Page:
The government acknowledges that a government department is not best placed to provide PSB. In its National Development Plan 8, it recommended the transformation of the then Department of Information and Broadcasting into “a parastatal, independent from the government, in order to enhance the performance of state-owned broadcasters’ democratic mandate”. The basis of the recommendation was that the corporation status of public broadcasting would “ensure diversity in coverage and would avoid one way communication which tends to be the norm with wholly government controlled media”. The government has so far failed to implement this recommendation, which appears to be because the government feels it needs a medium of communication that it can direct and control. The government’s attitude is a blatant abuse of national assets because DBS services should be serving the public interest and not the partisan interests of the government of the day. The position taken by government regarding DBS has resulted in both RB1 and RB2 violating their licence obligations, as the two are not able to operate as PSBs in terms of the Broadcasting Regulations 2004.
In those countries which arguably have successful PSBs, the services are provided by public corporations and not by government departments. These corporations are governed by boards that are independent from the state. In South Africa, the governing board of the South African Broadcasting Corporation (SABC) is appointed by the State President on the advice of the National Assembly in a manner that ensures transparency, openness and public participation. The involvement of the National Assembly acts as a safeguard against abuse of the President’s appointing powers. The SABC board controls the affairs of the Corporation’s freedom of expression and programming independence. Similarly, the British Broadcasting Corporation (BBC) is also governed by the BBC Trust. The appointment of the members of the Trust is executed by Cabinet after a nominations exercise conducted by the Commissioner for Public Appointments. The latter is an independent office and its involvement provides a safeguard against abuse by Cabinet in the appointment of members of the BBC Trust. Botswana can learn valuable lessons from both South Africa and the United Kingdom on the best structure for a PSB.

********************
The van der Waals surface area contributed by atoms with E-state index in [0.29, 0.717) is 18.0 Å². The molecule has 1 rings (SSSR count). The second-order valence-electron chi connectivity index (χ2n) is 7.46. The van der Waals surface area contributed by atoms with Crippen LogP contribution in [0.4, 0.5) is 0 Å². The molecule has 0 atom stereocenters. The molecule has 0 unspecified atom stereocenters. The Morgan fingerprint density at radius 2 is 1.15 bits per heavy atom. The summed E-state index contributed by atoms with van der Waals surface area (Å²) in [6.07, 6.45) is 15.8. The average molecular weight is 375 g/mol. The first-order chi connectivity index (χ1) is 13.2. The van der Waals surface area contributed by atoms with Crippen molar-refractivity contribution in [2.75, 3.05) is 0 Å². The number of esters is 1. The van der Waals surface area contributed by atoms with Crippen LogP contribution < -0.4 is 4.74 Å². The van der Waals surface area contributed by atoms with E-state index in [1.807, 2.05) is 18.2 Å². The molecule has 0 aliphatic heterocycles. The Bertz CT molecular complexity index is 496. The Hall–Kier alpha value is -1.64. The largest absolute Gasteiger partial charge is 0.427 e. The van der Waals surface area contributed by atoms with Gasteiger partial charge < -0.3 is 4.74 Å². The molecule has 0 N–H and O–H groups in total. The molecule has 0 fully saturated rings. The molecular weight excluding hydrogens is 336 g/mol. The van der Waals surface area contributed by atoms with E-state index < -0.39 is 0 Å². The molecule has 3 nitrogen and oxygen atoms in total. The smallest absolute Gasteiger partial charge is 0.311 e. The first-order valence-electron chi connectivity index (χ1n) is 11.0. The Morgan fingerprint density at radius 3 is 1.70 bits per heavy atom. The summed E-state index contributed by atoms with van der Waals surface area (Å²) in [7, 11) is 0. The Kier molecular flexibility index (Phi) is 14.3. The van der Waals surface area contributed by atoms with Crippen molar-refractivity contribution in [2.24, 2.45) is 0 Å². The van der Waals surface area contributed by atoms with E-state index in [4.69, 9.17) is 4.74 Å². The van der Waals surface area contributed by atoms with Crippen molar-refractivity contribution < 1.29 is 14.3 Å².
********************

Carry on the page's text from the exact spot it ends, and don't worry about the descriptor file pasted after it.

4.2. Does DBS have Editorial Independence?
International standards on structural guarantees necessary to ensure the editorial independence of a PSB require that the law or the instrument establishing the public broadcaster, must expressly guarantee its independence. The editorial independence of DBS services is addressed in the Editorial Guidelines 2005. The pertinent provision of the Guidelines on the issue provides that the department shall: “Present editorial decisions on news merit by investing on the editorial staff the authority for all editorial decisions and directions without any external influence”.